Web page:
Why You Should Be Using the US International Keyboard Layout

This post was originally posted on Babelhut.

The bold statement that is the title of this post should really read “Why You Should Be Using the US International Keyboard Layout If You are Studying Languages that Use the Roman Alphabet and Especially If You are a Software Developer,” but that makes a monster of an already long title. So keep in mind this post is not aimed at anyone studying languages that use non-Roman-derived writing systems.

It all began so innocently…

On June 13th, I received this tweet from @darmorrow which thanked me for creating Barra de Español and asked me how to type the “@” key. That was followed by a comment she made here on babelhut, explaining that she had transformed her whole computer to Spanish but was still figuring it out. I realized that she had begun using the Spanish keyboard layout exclusively, but I was still primarily using the US English keyboard layout and switching to the Spanish layout only when I needed to type in Spanish. Oh no, I thought. My immersion experience is incomplete unless I use the Spanish layout full-time!

The quest for the holy grail a more complete immersion experience

I decided right away to switch my keyboard layout to a Spanish layout full-time, but I was concerned that learning where the various punctuation keys were would be a nightmare. I briefly considered purchasing an actual Spanish keyboard, but instead found a more frugal solution. Stickers! I bought three sets of stickers which I put on my keyboards at home and at work. The first keyboard I did I put every single sticker on the keyboard, which took some time. On subsequent keyboards I only put on the stickers on keys that were different between the US and Spanish layouts. Once the stickers were in place, I switched all of the computers that I used to the Spanish layout.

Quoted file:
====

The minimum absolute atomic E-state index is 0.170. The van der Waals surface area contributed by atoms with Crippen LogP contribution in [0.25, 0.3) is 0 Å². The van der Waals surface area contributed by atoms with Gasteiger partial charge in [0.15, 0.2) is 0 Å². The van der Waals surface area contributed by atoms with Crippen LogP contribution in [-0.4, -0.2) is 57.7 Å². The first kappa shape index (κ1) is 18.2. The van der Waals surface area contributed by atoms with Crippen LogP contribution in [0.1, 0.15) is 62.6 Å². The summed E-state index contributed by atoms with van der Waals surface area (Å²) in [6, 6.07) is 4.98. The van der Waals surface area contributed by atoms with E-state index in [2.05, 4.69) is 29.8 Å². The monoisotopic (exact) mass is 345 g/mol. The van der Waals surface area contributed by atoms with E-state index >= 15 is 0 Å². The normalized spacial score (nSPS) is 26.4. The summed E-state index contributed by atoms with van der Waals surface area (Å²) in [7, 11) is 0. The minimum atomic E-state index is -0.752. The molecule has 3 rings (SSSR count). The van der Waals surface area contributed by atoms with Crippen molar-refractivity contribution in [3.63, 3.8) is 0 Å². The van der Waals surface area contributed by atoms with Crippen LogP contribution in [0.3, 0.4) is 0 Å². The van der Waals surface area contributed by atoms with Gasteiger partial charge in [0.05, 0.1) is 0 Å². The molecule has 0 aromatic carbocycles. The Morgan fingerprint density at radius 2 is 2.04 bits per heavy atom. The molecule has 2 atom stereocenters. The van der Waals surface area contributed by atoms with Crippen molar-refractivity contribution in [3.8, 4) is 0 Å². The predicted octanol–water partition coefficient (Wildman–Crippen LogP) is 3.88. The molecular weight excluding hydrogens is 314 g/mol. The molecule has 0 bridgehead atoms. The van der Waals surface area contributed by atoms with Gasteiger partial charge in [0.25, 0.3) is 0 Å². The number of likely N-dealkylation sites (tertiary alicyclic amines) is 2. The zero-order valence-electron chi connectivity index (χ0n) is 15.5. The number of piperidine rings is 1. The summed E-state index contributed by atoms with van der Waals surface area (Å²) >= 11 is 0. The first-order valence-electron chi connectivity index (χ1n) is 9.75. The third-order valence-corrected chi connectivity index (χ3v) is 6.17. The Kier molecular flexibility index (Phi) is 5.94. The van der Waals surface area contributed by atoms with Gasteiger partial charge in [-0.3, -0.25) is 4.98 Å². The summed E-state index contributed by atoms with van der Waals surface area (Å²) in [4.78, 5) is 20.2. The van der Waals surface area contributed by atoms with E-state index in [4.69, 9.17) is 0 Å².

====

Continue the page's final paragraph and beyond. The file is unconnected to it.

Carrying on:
My keyboard with stickers

Codito ergo sum

With this setup I was doing fine writing emails and surfing the web. But I’m a software developer, and one who deals with a lot of HTML and XML. I very quickly realize there was no easy way to type the greater-than and less-than signs! “<” and “>” were seemingly unobtainable! On my Linux computers at home I discovered an obscure key combination that produced those characters, but on my Windows machine at work, nothing worked. Greater-than and less-than were not my only problems though. When I write code, I need to know where all the various punctuation marks are. The Spanish layout has them moved all over the place, and although I planned to just learn the new layout, many of the keys seemed like there were in very inconvenient places. I was frustrated.

The US International Keyboard Layout

I then remembered a comment made by my friend Ramses suggesting that I try the US International keyboard layout. I set it up and I immediately knew this was what I needed. The layout has all of the punctuation marks where I expect them. I can easily type áéíóúñ¿¡ just by hitting the Alt key on the right side of the space bar and the corresponding key. I can also get those accented vowels by hitting the key first. I am able to type äëïöü with the key, even though only ü is used in Spanish. I can do all that without having to switch keyboard layouts or being mindful of my current keyboard layout.

Like everything else, there are some drawbacks. In order to produce a or or ~ or ^ you must hit the space bar following those keys. I’ve had this layout setup for over a month now and I’m finally hitting the space bar automatically after those keys. Overall, I feel the benefits outweigh the drawbacks and I intend to continue using the US International keyboard layout.

Have you experimented with other keyboard layouts, or are you considering it? Write about it in the comments!